How grasses can help to reduce the carbon footprint of your golf club

Seamus Rotherick
By Seamus Rotherick April 27, 2023 15:08

Howard Wood, environmental consultant to Origin Amenity Solutions, discusses carbon sequestration in grasses.

Trees and grasses as with all other chlorophyll-based plants use photosynthesis to convert CO2 into organic compounds using sunlight.

Trees lock carbon as lignin (woody matter) with 80 percent of the biomass being above ground in tree trunks and branches. For grasses, the woody parts of the plants are the fibrous roots, with 70-80 percent of the biomass underground.

Denser, deeper, faster growing grass root systems will produce more organic matter and hence more carbon.

We can best visualise the root mass of grasses as a carbon reservoir representing about 27 tonnes of CO2 per hectare. When roots die, they decompose into humus and the carbon is transferred into the soil. In addition to roots, some grass clippings and leaves may also transform to humus.

Carbon sequestration into the soil is thought to increase annually and stabilise after about 50 years although it may not have a maximum holding capacity in certain climatic conditions. If the organic matter does not decompose it may build up as peat deposits, this is what happens on moorland. The build-up of thatch on sports grounds is a parallel process; subject to compaction and anaerobic conditions the rapid formation of organic matter is easily observable in a season.

Our research first looked at the potential differences for carbon sequestration between grass species at the Top Green trial grounds sown in 2005 at Les Alleuds, France, having access to several hectares of 1m2 plots.

The method of analysis, known as L.O.I. (Loss on Ignition), involves burning off the organic matter from the dry soil samples at 450oC for several hours and comparing the results to the baseline soil organic matter (SOM) before the grass was sown.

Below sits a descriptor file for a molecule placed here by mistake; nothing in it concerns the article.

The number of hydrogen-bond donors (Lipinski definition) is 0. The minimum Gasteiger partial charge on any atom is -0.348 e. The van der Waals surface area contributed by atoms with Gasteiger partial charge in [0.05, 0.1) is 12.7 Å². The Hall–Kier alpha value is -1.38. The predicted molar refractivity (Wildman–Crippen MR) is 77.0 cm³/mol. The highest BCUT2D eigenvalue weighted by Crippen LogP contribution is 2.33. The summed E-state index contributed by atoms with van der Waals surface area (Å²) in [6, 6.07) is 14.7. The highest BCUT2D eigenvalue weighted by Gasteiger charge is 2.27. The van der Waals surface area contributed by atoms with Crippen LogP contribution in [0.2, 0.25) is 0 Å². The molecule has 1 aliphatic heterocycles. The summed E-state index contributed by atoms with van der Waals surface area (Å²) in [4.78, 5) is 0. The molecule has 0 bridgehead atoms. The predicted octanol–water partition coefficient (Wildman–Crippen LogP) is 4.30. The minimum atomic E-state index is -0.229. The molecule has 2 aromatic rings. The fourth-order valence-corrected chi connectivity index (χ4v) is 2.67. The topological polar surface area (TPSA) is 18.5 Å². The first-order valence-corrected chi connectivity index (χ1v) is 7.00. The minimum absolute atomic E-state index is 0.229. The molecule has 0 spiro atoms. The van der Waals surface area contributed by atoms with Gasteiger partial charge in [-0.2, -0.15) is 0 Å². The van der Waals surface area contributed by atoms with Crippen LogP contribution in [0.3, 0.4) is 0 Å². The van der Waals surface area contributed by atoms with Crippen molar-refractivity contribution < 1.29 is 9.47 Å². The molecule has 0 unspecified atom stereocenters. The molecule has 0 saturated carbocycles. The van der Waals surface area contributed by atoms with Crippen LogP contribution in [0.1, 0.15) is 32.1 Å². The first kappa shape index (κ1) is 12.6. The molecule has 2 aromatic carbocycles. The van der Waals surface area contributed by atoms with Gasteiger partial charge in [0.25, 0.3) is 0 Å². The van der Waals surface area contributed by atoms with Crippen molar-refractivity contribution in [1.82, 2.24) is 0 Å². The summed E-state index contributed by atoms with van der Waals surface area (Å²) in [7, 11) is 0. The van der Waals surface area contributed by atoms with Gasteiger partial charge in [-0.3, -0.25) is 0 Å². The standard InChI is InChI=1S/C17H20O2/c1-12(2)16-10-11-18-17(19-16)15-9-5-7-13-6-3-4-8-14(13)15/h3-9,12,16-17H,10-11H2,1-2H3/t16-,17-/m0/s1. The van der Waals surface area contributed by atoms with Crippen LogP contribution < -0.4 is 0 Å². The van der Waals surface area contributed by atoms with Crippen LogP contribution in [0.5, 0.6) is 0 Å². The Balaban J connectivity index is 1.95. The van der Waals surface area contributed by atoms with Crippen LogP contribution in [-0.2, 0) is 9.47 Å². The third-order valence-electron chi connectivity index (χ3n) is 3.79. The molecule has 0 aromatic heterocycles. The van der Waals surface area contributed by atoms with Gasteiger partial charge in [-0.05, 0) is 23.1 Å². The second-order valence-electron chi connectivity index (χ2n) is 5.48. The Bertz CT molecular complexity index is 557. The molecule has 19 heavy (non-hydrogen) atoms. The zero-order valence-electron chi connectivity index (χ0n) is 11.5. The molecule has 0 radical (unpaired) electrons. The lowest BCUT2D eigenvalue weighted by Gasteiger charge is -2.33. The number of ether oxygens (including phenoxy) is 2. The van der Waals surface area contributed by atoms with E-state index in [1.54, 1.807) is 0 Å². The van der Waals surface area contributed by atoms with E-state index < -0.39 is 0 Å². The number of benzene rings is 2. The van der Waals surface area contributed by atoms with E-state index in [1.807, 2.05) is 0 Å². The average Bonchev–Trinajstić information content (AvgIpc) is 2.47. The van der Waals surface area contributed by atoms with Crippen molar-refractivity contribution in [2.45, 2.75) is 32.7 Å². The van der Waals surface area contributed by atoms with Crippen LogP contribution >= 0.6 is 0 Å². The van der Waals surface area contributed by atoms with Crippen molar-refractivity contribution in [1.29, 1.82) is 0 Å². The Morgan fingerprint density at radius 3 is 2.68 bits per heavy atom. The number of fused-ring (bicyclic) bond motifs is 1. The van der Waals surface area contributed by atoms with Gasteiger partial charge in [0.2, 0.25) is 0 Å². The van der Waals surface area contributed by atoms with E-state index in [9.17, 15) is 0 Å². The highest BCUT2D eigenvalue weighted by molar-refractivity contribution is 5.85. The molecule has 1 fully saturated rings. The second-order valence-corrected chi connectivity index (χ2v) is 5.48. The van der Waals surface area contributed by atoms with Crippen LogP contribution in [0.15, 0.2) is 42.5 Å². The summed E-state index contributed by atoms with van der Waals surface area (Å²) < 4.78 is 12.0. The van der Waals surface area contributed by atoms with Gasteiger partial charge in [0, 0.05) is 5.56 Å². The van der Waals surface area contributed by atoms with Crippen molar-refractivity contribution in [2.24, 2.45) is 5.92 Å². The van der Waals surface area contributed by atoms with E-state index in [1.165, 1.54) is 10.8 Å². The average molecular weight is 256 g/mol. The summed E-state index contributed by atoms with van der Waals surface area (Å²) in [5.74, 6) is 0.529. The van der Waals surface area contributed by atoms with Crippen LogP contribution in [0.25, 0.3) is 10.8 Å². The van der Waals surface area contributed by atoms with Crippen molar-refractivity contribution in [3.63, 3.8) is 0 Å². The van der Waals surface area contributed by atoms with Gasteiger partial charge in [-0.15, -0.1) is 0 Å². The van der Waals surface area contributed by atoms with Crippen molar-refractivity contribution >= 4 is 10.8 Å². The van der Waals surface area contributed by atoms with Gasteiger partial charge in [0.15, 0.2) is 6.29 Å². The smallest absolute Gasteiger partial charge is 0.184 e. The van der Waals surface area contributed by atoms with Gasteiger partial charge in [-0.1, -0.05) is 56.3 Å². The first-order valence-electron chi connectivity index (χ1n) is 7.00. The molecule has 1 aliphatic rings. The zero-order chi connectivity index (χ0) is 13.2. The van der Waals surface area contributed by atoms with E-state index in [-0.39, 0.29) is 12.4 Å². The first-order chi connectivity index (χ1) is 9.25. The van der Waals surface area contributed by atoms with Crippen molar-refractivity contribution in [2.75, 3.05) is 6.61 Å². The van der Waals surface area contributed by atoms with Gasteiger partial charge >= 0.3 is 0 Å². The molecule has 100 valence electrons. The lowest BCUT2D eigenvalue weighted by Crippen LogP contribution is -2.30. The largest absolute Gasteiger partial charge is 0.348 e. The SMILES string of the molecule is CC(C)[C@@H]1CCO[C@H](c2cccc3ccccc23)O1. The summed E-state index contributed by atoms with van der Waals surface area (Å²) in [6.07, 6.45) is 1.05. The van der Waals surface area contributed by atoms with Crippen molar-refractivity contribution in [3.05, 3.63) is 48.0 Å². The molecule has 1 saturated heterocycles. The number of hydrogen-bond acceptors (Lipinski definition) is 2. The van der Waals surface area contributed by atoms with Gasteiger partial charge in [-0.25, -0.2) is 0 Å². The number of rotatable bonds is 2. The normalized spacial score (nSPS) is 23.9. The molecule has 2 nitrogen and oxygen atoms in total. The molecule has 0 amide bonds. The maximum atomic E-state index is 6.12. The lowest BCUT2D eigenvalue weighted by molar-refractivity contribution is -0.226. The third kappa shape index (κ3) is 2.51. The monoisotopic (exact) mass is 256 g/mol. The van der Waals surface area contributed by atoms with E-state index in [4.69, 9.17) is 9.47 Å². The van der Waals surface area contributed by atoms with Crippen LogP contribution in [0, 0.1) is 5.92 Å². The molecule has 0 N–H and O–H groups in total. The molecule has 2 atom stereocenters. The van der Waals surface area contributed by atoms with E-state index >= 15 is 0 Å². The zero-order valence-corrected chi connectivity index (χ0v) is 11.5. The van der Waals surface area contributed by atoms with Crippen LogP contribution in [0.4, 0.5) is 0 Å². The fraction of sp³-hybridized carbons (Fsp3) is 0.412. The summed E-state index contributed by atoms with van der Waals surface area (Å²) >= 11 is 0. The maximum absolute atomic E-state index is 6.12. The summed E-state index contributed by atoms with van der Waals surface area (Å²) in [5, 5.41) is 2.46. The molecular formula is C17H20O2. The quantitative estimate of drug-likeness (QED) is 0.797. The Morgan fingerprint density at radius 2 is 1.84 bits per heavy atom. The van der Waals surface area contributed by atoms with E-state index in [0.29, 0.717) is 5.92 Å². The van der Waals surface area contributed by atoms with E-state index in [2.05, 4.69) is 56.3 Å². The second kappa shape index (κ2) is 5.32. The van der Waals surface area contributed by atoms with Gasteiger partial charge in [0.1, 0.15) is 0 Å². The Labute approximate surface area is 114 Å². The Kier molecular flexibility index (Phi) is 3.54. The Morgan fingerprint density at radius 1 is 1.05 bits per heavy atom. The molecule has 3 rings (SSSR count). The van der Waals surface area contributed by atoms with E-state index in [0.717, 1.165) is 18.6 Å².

The initial results showed significant differences of carbon sequestration between species varying from 4.7 to 20.5 tonnes of CO2eq / yr.

Since 2005 our research has been extended to look at grass cultivars on trial plots in Denmark as well as in France. Here we observed a greater difference between the cultivars of a species than between the averages of species. We also observed that the Danish trial plots sequestered about half as much carbon as the French trial plots. We concluded this to be caused by the different soil types, the climate and the length of the growing season. The results, however, did show an excellent consistency between cultivars wherever they were grown.

It should be noted that all the grass cultivars tested are registered cultivars that have been compared by the BSPB (British Society of Plant Breeders) for visual merit, disease resistance, recovery and so on.

With our research results in hand, we then looked at how they could be best put to use. Given the wide choice of grass cultivars with proven qualities that are used in sports and amenity mixes, it made sense to offer the cultivars with better scores for carbon sequestration to those wishing to reduce their carbon footprint.

Origin Amenity Solutions selects the better performing cultivars for the Carbon4Grass seed range. Comparative graphs show the difference between a selected Carbon4Grass mix and a standard mix where the carbon scores have been compared.

Typically, the differences represent 20 to 30 percent increases in carbon sequestration. It should be remembered that these results are based on trial plots, real time monitoring of carbon sequestration on golf courses, sports grounds and amenity areas should be undertaken if the exact figures are required for any particular geographical location.

The potential for carbon sequestration in grasses is an important contribution to total carbon inputs in green infrastructure which includes trees, hedges and all other types of vegetation. To know if carbon inputs can outweigh the carbon emissions of an activity brings us into the realm of carbon audits. That is perhaps a discussion for a later date, but research is ongoing; our first carbon audit for a UK park was undertaken in 2010.

For more information on Origin Amenity Solutions and their Carbon4Grass range visit


Seamus Rotherick
By Seamus Rotherick April 27, 2023 15:08
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